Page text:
A prominent Maltese journalist known for cracking corruption scandals involving her country's highest officials was killed by a car bomb near her home in Bidnija, Malta, on Monday, The Guardian reports. Four months ago, Daphne Caruana Galizia, 53, linked Maltese Prime Minister Joseph Muscat to the Panama Papers scandal. Muscat and his wife "denied claims that they had used secret offshore bank accounts to hide payments from Azerbaijan's ruling family," the BBC writes.
Caruana Galizia's investigative work has been hailed abroad, with Politico calling her "a one-woman WikiLeaks" and listing her as one of the 28 people "making and shaking Europe." In her last post, published hours before her death, Caruana Galizia wrote: "There are crooks everywhere you look now. The situation is desperate."
On Monday, Muscat condemned Caruana Galizia's murder: "I will not rest until I see justice done in this case," he said. "Our country deserves justice." Jeva Lange
A federal judge refused Monday to toss out any of the charges against Sen. Bob Menendez (D-N.J.) in the ongoing corruption trial stemming from his alleged use of office to secure business deals for a friend in exchange for gifts, CBS News reports. Menendez allegedly did government favors for Florida ophthalmologist Salomon Melgen for years in return for lavish presents, including a luxury suite in Paris, flights on a private plane, and thousands of dollars in donations.
Menendez's team argued unsuccessfully that a 2016 Supreme Court decision narrowing the definition of bribery should allow for Menendez's case to be tossed. "None of what Menendez did qualified as quid pro quo corruption under the revised test, his lawyers said, because Menendez never agreed to perform any specific act when he received specific favors from Melgen," NBC News writes.
Menendez's defense attorney, Abbe Lowell, also said prosecutors were trying to turn gift-giving that had been common over a 25-year friendship into something it was not: "These two men refer to each other as brothers," Lowell said.
"We are living in a real world of reality and common sense," concluded U.S. District Judge William Walls. "The jury will decide whose version of what happened or didn't happen is more likely than not." Jeva Lange
President Trump made it clear Monday that the Affordable Care Act is absolutely, positively, no-buts-about-it dead. "ObamaCare is finished," Trump said. "It's dead, it's gone. It's no longer — you shouldn't even mention it."
— ABC News (@ABC) October 16, 2017
"There is no such thing as ObamaCare anymore," Trump added Monday for good measure. Jeva Lange
London was transformed into a post-apocalyptic landscape out of Blade Runner 2049 on Monday as former hurricane Ophelia pulled smoke and red Sahara dust over southern England and Wales:
— Dominic Lipinski (@domlipinski) October 16, 2017
— Paul (@Paul_Pierce4708) October 16, 2017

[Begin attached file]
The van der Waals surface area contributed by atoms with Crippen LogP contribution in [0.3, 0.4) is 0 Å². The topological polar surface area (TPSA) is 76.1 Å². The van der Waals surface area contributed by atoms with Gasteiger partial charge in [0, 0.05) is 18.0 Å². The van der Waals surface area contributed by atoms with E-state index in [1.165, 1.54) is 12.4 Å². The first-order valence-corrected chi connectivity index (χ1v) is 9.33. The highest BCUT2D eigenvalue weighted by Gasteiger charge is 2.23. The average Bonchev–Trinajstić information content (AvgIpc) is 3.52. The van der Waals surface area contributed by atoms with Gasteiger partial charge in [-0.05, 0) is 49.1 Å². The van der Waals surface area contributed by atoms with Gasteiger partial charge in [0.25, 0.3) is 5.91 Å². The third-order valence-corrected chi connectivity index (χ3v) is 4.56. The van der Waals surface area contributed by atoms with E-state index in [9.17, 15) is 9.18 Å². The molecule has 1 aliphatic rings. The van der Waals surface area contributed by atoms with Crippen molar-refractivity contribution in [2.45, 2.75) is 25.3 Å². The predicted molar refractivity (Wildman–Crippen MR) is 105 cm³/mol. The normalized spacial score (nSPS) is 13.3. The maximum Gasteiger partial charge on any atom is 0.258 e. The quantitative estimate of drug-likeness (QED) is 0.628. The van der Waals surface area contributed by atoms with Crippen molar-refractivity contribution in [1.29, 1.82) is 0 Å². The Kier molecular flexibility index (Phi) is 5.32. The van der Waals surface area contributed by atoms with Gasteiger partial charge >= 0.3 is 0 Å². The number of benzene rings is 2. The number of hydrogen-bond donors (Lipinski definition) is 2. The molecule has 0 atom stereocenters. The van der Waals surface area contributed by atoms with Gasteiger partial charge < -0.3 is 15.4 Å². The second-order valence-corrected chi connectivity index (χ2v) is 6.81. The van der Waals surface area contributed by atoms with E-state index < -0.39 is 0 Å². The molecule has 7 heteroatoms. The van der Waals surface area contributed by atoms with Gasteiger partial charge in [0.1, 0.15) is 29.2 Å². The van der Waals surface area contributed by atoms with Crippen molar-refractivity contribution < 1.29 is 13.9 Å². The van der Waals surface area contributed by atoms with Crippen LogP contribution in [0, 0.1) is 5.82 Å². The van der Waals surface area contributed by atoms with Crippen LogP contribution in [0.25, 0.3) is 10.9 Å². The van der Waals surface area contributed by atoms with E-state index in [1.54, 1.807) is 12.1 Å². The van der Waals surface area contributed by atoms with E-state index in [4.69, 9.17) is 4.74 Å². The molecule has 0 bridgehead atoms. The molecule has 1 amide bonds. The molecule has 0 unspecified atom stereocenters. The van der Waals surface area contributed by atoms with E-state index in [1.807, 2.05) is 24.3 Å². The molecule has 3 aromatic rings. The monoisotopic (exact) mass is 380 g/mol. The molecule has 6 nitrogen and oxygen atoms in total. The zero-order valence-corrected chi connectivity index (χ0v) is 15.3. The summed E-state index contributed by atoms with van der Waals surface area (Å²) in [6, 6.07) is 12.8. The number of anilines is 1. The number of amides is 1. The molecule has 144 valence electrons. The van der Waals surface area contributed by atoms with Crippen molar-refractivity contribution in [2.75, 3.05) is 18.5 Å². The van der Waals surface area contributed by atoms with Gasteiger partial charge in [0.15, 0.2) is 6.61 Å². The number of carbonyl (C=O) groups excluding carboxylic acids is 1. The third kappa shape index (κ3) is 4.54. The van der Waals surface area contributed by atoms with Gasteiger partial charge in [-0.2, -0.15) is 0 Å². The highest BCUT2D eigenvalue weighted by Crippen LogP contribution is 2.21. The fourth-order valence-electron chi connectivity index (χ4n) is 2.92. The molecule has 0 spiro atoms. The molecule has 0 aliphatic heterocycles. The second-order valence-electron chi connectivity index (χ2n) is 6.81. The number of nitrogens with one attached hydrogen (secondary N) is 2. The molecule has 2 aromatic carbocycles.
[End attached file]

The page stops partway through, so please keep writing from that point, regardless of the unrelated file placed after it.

— Jonathan Bunn (@JonJBunn) October 16, 2017
— BBC Weather (@bbcweather) October 16, 2017
— Andrew James Brown (@caute) October 16, 2017
— Anna (@mausszi) October 16, 2017
Residents of Ireland's southern coast — where 110-mph winds have knocked out power and torn off roofs — expressed frustration with their neighbor's photos. "People in England — we will read your tweets about the 'eerie calm' and 'odd reddish light' after we find the roofs of our houses," one user tweeted. At least three people have been killed in the storm, The Times reports. Jeva Lange
The White House released its analysis of the GOP tax reform plan Monday, touting corporate cuts that administration officials estimate would eventually increase the average household income by $4,000 per year. President Trump has signaled a willingness to be flexible on the terms of the final tax legislation, although he's been firm on cutting corporate taxes to 20 percent, down from 35 percent, The Hill reports.
"More assets like machines let workers produce more, and when workers can produce more, businesses can afford to pay their workers more," explained White House Council of Economic Advisers chairman Kevin Hassett.
Democrats have pushed back on the report, with Senate Minority Leader Chuck Schumer (D-N.Y.) claiming the CEA used "fake math" to reach its conclusions. "This deliberate manipulation of numbers and facts could lead to messing up the good economy the president inherited from President Obama and hurting the middle class," Schumer argued.
The nonpartisan Tax Policy Center has weighed in to say that "overall benefits of lower corporate taxes tilt heavily toward those with higher incomes," Reuters reports. "It said middle-income taxpayers would receive less than 10 percent of the benefit of a corporate rate cut while the top 20 percent would receive about 70 percent. The top 1 percent would see about one-third of the benefits and the top 0.1 percent would get about one-fifth, the center has said."